• Storybook support, see https://adrianhesketh.com/2021/10/23/using-storybook-with-go-frontends/

Template files

Template files end with a .templ extension and combine Go code with HTML-like expressions.

Package

Since templ files are as close to Go as possible, they start with a package expression.

{% package templ %}

Importing packages

After the package expression, they might import other Go packages, just like Go files. There's no multi-line import statement, just a single import per line.

{% import "strings" %}

Components

Once the package and import statements are done, we can define components using the {% templ Name(params Params) %} expression. The templ expressions are converted into Go functions when the templ generate command is executed.

{% templ AddressView(addr Address) %}
	<div>{%= addr.Address1 %}</div>
	<div>{%= addr.Address2 %}</div>
	<div>{%= addr.Address3 %}</div>
	<div>{%= addr.Address4 %}</div>
{% endtempl %}

Each templ.Component can contain HTML elements, strings, for loops, switch statements and references to other templates.

Referencing other components

Components can be referenced in the body of the template, and can pass data between then, for example, using the AddressTemplate from the PersonTemplate.

{% templ PersonTemplate(p Person) %}
	<div>
	    {% for _, v := range p.Addresses %}
		    {%! AddressTemplate(v) %}
	    {% endfor %}
	</div>
{% endtempl %}

It's also possible to create "higher order components" that compose other instances of templ.Component without passing data, or even knowing what the concrete type of the component will be ahead of time. So long as is implements templ.Component, it can be used.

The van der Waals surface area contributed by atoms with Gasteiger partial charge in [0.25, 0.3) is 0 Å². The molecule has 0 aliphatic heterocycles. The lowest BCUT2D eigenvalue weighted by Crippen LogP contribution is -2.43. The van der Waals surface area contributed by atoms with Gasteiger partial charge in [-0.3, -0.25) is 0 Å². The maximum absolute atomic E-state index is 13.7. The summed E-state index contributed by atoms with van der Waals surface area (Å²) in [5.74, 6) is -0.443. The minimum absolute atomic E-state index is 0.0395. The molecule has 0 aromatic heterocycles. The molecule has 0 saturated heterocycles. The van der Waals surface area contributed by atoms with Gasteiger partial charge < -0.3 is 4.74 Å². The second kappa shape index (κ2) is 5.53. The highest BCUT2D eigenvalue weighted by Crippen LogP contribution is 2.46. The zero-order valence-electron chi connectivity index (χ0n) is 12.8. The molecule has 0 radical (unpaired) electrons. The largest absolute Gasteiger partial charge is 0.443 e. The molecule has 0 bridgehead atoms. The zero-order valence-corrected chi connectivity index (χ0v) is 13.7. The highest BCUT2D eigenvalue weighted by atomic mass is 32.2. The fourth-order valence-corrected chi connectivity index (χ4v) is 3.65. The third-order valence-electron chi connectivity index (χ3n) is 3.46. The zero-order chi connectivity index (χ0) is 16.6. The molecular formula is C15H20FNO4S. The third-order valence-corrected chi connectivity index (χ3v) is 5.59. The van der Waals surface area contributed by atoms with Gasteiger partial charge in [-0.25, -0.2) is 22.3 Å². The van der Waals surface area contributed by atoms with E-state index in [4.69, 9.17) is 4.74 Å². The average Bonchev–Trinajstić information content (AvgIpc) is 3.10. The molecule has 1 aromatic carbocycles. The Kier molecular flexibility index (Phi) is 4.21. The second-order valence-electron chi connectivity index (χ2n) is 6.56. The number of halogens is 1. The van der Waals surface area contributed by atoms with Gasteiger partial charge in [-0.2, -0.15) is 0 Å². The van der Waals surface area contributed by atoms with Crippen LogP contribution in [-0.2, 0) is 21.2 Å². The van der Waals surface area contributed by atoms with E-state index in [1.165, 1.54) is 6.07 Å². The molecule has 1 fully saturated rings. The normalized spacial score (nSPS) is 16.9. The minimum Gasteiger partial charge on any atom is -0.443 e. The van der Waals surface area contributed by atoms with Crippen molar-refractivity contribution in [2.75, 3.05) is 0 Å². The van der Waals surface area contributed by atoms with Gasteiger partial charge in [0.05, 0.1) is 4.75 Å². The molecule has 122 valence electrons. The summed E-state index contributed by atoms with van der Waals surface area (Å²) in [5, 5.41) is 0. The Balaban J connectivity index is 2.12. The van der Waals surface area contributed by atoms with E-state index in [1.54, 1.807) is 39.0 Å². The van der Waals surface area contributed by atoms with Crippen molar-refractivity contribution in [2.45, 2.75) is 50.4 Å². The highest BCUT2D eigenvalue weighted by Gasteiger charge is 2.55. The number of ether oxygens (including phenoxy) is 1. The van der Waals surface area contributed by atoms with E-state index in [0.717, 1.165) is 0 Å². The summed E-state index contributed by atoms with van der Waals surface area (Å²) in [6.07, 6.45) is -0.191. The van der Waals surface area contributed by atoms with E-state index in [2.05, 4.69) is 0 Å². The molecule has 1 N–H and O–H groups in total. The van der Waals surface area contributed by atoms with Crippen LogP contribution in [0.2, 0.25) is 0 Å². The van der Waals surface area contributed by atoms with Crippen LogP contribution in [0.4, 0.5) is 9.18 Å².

For example, this template accepts 3 templates (header, footer, body) and renders all 3 of them in the expected order.

{% templ Layout(header, footer, body templ.Component) %}
	{%! header %}
	{%! body %}
	{%! footer %}
{% endtempl %}

Code-only components

It's possible to create a templ.Component entirely in Go code. Within templ, strings are automatically escaped to reduce the risk of cross-site-scripting attacks, but it's possible to create your own "Raw" component that bypasses this behaviour:

func Raw(s string) templ.Component {
	return templ.ComponentFunc(func(ctx context.Context, w io.Writer) (err error) {
		_, err = io.WriteString(w, s)
		return
	})
}

Then call it in a template. So long as the Raw function is in scope, you can use it.

{%! Raw("<script>alert('xss vector');</script>") %}

For larger scripts you want to embed, you should create a code component that writes the constant to the output writer using the embed feature of Go - see https://pkg.go.dev/embed for more information.

func EmbeddedScript(s string) Component {
	return ComponentFunc(func(ctx context.Context, w io.Writer) (err error) {
		_, err = io.WriteString(w, "<script>")
		if err != nil {
			return
		}
		//go:embed script.js
		var b []byte
		_, err = w.Write(b)
		if err != nil {
			return
		}
		_, err = io.WriteString(w, "</script>")
		return
	})
}

Elements

HTML elements look like HTML and you can write static attributes into them, just like with normal HTML. Don't worry about the spacing, the HTML will be minified when it's rendered.

All elements must be balanced (have a start and and end tag, or be self-closing).